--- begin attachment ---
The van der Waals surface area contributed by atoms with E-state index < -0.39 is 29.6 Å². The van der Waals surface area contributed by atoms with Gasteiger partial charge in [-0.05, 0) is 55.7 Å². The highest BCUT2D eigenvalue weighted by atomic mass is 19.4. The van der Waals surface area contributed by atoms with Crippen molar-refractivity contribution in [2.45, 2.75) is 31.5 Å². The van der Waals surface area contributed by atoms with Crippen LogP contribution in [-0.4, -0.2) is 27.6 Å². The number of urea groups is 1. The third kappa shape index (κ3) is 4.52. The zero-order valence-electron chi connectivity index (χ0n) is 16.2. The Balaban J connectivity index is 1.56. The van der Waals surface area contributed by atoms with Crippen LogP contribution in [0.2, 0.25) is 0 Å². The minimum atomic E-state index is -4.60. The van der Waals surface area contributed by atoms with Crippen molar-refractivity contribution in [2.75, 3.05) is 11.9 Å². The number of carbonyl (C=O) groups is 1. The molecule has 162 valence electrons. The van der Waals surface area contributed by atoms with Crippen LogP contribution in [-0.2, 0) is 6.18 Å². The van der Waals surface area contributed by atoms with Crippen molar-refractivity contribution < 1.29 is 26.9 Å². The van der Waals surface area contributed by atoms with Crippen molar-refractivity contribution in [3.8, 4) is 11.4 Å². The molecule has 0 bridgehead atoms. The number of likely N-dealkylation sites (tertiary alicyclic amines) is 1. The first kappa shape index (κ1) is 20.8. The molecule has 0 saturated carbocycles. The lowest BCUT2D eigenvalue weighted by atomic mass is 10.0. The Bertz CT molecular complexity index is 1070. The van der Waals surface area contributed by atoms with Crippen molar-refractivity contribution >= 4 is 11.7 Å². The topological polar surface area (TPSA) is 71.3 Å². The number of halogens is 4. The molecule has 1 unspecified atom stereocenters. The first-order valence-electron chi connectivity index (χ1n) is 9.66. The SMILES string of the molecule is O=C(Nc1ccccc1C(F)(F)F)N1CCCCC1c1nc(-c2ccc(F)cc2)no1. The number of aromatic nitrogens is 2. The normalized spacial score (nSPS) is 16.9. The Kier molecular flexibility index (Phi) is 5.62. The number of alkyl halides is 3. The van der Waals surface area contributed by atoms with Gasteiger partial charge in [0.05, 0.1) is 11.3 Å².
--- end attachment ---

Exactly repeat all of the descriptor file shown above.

The van der Waals surface area contributed by atoms with E-state index < -0.39 is 29.6 Å². The van der Waals surface area contributed by atoms with Gasteiger partial charge in [-0.05, 0) is 55.7 Å². The highest BCUT2D eigenvalue weighted by atomic mass is 19.4. The van der Waals surface area contributed by atoms with Crippen molar-refractivity contribution in [2.45, 2.75) is 31.5 Å². The van der Waals surface area contributed by atoms with Crippen LogP contribution in [-0.4, -0.2) is 27.6 Å². The number of urea groups is 1. The third kappa shape index (κ3) is 4.52. The zero-order valence-electron chi connectivity index (χ0n) is 16.2. The Balaban J connectivity index is 1.56. The van der Waals surface area contributed by atoms with Crippen LogP contribution in [0.2, 0.25) is 0 Å². The minimum atomic E-state index is -4.60. The van der Waals surface area contributed by atoms with Crippen molar-refractivity contribution in [2.75, 3.05) is 11.9 Å². The number of carbonyl (C=O) groups is 1. The molecule has 162 valence electrons. The van der Waals surface area contributed by atoms with Crippen LogP contribution in [-0.2, 0) is 6.18 Å². The van der Waals surface area contributed by atoms with Crippen molar-refractivity contribution < 1.29 is 26.9 Å². The van der Waals surface area contributed by atoms with Crippen molar-refractivity contribution in [3.8, 4) is 11.4 Å². The molecule has 0 bridgehead atoms. The number of likely N-dealkylation sites (tertiary alicyclic amines) is 1. The first kappa shape index (κ1) is 20.8. The molecule has 0 saturated carbocycles. The lowest BCUT2D eigenvalue weighted by atomic mass is 10.0. The Bertz CT molecular complexity index is 1070. The van der Waals surface area contributed by atoms with Crippen molar-refractivity contribution >= 4 is 11.7 Å². The topological polar surface area (TPSA) is 71.3 Å². The number of halogens is 4. The molecule has 1 unspecified atom stereocenters. The first-order valence-electron chi connectivity index (χ1n) is 9.66. The SMILES string of the molecule is O=C(Nc1ccccc1C(F)(F)F)N1CCCCC1c1nc(-c2ccc(F)cc2)no1. The number of aromatic nitrogens is 2. The normalized spacial score (nSPS) is 16.9. The Kier molecular flexibility index (Phi) is 5.62. The number of alkyl halides is 3. The van der Waals surface area contributed by atoms with Gasteiger partial charge in [0.05, 0.1) is 11.3 Å².